Li Xiangqun (b.1961)
This bust captures Mo Wei, the wife of the artist, in bronze. This slender portrait… exudes a sense of grace and calm.
Li Xiangqun is one of China’s leading figurative sculptors and was born in Harbin, Heilongjiang province, China in 1961. He graduated from Lu Xun Art Academy of Fine Arts in 1982, becoming a teacher at the school, and going on to obtain his master’s degree in sculpture from Lu Xun Art Academy in 1990. Xiangqun then went on to become a professor at the graduate sculpture school of the Central Academy of Fine Arts in Beijing until 2000, when he transferred to teach in the sculpture department of the Academy of Arts & Design at Tsinghua University. In 2003 Xiangqun founded the Zero Art Museum, a modern and contemporary art gallery in the 798 art zone in Beijing.
Since 1982 he has exhibited extensively throughout China, as well as exhibiting internationally in Japan, Korea, Paris, and London. Xiangqun has been the recipient of various prizes in China, and his works can be seen in numerous public Chinese collections, including the National Art Museum of China in Beijing. Notable works of his outside of China include Relay Racer and Eternal Movement, residing at the International Olympic Museum in Lausanne, Switzerland. Xiangqun has been a member of the Society of Portrait Sculptors here in London since 2009, and this portrait bust, Mo Wei, was the winner of the Society of Portrait Sculptors award in 2011.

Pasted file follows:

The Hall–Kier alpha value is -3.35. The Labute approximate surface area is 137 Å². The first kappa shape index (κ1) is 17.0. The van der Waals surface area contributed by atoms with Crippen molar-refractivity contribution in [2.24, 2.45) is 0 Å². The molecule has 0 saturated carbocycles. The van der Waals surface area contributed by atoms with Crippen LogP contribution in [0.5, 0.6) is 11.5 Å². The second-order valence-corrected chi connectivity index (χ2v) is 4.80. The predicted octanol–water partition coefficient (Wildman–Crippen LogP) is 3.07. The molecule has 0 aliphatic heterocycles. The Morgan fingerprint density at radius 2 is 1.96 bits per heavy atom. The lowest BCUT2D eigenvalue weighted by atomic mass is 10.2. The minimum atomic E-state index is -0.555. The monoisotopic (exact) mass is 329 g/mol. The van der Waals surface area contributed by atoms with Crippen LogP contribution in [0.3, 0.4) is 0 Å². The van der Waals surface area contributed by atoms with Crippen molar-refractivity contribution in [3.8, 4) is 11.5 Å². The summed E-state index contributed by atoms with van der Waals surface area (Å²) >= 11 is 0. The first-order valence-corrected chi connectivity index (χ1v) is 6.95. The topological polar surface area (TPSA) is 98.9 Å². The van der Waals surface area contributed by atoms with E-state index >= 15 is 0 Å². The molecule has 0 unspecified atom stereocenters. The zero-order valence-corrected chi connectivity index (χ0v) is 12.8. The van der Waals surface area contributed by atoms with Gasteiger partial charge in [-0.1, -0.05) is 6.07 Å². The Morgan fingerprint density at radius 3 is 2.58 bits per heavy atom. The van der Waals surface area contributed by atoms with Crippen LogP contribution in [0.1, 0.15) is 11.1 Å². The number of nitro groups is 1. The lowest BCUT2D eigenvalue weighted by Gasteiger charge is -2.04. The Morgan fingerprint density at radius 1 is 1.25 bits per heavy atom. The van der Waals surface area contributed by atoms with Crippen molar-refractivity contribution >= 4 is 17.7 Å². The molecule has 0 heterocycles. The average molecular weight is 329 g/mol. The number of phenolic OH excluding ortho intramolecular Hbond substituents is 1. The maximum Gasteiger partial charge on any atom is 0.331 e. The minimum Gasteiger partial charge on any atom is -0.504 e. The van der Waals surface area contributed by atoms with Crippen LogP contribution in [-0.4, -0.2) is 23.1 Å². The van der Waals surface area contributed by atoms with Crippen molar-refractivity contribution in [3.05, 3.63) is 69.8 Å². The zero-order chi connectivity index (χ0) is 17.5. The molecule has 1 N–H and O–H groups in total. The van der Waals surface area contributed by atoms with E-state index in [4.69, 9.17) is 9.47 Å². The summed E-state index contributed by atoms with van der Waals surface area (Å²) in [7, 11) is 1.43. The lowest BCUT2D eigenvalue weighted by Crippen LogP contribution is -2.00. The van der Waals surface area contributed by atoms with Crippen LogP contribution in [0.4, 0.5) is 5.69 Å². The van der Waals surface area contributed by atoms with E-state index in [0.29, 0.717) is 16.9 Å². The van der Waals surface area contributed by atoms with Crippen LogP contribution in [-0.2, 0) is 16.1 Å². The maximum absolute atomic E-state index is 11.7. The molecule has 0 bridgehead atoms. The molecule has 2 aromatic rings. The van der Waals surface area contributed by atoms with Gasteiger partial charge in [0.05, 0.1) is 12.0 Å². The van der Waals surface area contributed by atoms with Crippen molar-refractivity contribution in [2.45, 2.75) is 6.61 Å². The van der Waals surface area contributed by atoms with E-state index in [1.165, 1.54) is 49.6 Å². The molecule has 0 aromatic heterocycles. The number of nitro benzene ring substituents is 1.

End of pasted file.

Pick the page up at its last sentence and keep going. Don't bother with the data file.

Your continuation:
This bust captures Mo Wei, the wife of the artist, in bronze. The almond shape of her face is accentuated by her elongated neck; this sense of length further accentuated in her gently sloping narrow shoulders. This slender portrait thus exudes a sense of grace and calm. Her hair pulled back into a chignon, along with her focused eyes, long nose, and gently pursed lips, grant her delicate features a quiet strength reminiscent of renaissance and later Italian and continental portrait sculpture. The handling of her moulding and the mottled colour of the metal from which she is cast give Mo Wei a soft, tactile quality as if she has been moulded from clay. The fact that she is cast in metal thus contrasts with her delicate sense of grace and calm.